Copyright, as defined by the US Copyright Office, is a form of protection grounded in the U.S. Constitution and granted by law for original works of authorship fixed in a tangible medium of expression. Copyright covers both published and unpublished works. Copyright, a form of intellectual property law, protects original works of authorship including literary, dramatic, musical, and artistic works, such as poetry, novels, movies, songs, computer software, and architecture. Copyright does not protect facts, ideas, systems, or methods of operation, although it may protect the way these things are expressed.
The Technology Transfer Office can assist you with your copyright needs by:
- Providing general information and advice
- Assisting with copyright registration, including serial registrations for evolving works
- Providing information on proper copyright notices, use of ©
- Guidance re: obtaining permission to include third-party photos, diagrams, etc. in authored works (frequently many such permissions are needed)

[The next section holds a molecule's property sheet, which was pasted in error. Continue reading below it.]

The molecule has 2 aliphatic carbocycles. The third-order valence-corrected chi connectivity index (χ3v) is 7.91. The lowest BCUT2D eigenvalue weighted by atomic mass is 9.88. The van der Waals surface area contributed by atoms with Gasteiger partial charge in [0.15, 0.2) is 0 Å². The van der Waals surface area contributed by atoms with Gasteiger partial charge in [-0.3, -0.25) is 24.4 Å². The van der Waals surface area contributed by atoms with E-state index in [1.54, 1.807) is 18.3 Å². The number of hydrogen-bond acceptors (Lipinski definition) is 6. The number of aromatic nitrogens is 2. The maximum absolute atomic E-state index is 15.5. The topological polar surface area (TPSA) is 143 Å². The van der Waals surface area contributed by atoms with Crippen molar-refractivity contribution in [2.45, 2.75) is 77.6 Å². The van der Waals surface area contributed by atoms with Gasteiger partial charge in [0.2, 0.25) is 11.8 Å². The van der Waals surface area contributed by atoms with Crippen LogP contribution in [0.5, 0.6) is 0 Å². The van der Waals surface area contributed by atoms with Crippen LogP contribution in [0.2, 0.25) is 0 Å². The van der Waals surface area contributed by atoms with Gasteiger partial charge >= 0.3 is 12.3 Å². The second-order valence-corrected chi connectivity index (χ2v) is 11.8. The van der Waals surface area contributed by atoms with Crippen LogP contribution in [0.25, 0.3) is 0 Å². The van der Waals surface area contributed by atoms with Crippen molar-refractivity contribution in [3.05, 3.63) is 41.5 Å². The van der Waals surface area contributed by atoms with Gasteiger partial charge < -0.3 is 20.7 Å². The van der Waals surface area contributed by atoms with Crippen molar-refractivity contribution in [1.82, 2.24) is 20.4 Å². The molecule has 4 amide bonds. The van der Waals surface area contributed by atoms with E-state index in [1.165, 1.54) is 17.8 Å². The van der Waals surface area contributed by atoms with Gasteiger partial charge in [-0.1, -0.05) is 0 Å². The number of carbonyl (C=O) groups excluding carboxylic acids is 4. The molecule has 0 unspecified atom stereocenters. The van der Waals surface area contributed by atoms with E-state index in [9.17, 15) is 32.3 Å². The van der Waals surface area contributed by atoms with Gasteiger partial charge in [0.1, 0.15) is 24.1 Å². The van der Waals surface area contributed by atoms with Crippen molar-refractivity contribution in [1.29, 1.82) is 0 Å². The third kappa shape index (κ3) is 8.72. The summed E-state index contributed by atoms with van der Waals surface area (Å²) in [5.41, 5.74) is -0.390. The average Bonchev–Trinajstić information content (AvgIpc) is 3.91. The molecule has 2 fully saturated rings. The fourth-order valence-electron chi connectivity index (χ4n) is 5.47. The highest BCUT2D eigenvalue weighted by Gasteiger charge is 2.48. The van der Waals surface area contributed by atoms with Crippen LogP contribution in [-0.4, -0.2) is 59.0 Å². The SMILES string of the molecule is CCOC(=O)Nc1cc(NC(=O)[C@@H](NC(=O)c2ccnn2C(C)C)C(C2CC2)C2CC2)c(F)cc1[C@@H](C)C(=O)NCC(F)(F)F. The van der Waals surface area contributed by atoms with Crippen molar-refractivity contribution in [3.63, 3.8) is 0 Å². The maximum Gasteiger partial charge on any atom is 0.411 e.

- Explaining ways infringement can be dealt with
- Referrals and collaboration with the library’s copyright attorney and/or outside counsel
A trademark, as defined by the United States Patent and Trademark Office (USPTO), is a brand name. A trademark or service mark includes any word, name, symbol, device, or any combination, used or intended to be used to identify and distinguish the goods/services of one seller or provider from those of others, and to indicate the source of the goods/services. Although federal registration of a mark is not mandatory, it has several advantages, including notice to the public of the registrant's claim of ownership of the mark, legal presumption of ownership nationwide, and exclusive right to use the mark on or in connection with the goods/services listed in the registration.
A trademark protects words, phrases, symbols, or designs through identification of the source of the goods or services of one party and distinguishing them from others.
We can assist you with your trademark needs by:
- Providing advice on selecting strong trademarks (including information about the various types; descriptive, suggestive, arbitrary, and fanciful)
- Providing information about the protection of trademarks and the proper use of TM, SM and ®
- Searching the U.S. Patent and Trademark database and other sources to help you determine if desired marks are available, in use, or may cause “likelihood of confusion”
- Providing information on how to file your own trademark registration, or referral to local lawyers who can file it for you
- Helping to understand “cease and desist” letters
- Referrals and collaboration with the UMass trademark licensing director and/or outside counsel